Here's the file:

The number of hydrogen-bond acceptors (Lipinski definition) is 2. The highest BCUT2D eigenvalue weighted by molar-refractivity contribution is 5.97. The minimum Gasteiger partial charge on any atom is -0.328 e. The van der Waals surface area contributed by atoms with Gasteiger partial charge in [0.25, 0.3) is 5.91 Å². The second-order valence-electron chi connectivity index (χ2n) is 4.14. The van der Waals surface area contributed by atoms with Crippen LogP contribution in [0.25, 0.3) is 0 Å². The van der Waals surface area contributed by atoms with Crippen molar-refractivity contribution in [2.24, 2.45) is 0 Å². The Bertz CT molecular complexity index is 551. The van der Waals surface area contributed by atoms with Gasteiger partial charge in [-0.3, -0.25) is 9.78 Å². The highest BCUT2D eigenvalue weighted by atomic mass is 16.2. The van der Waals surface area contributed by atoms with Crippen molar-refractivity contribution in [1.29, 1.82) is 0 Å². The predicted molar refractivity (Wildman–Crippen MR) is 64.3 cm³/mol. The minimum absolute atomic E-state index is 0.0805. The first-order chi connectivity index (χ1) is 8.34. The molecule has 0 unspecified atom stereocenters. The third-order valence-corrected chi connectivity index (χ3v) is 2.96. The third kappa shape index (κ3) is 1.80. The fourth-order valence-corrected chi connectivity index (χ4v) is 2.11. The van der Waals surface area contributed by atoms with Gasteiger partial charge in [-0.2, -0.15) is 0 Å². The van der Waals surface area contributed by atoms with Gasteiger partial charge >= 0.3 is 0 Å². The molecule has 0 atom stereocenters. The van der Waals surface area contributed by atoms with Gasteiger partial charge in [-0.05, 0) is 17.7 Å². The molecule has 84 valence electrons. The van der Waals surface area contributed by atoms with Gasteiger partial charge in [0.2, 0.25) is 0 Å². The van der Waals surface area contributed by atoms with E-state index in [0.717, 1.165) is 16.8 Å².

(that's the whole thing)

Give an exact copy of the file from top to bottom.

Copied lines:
The number of hydrogen-bond acceptors (Lipinski definition) is 2. The highest BCUT2D eigenvalue weighted by molar-refractivity contribution is 5.97. The minimum Gasteiger partial charge on any atom is -0.328 e. The van der Waals surface area contributed by atoms with Gasteiger partial charge in [0.25, 0.3) is 5.91 Å². The second-order valence-electron chi connectivity index (χ2n) is 4.14. The van der Waals surface area contributed by atoms with Crippen LogP contribution in [0.25, 0.3) is 0 Å². The van der Waals surface area contributed by atoms with Crippen molar-refractivity contribution in [2.24, 2.45) is 0 Å². The Bertz CT molecular complexity index is 551. The van der Waals surface area contributed by atoms with Gasteiger partial charge in [-0.3, -0.25) is 9.78 Å². The highest BCUT2D eigenvalue weighted by atomic mass is 16.2. The van der Waals surface area contributed by atoms with Crippen molar-refractivity contribution in [1.29, 1.82) is 0 Å². The predicted molar refractivity (Wildman–Crippen MR) is 64.3 cm³/mol. The minimum absolute atomic E-state index is 0.0805. The first-order chi connectivity index (χ1) is 8.34. The molecule has 0 unspecified atom stereocenters. The third-order valence-corrected chi connectivity index (χ3v) is 2.96. The third kappa shape index (κ3) is 1.80. The fourth-order valence-corrected chi connectivity index (χ4v) is 2.11. The van der Waals surface area contributed by atoms with Gasteiger partial charge in [-0.2, -0.15) is 0 Å². The van der Waals surface area contributed by atoms with Gasteiger partial charge >= 0.3 is 0 Å². The molecule has 0 atom stereocenters. The van der Waals surface area contributed by atoms with Gasteiger partial charge in [-0.05, 0) is 17.7 Å². The molecule has 84 valence electrons. The van der Waals surface area contributed by atoms with Gasteiger partial charge in [0.2, 0.25) is 0 Å². The van der Waals surface area contributed by atoms with E-state index in [0.717, 1.165) is 16.8 Å².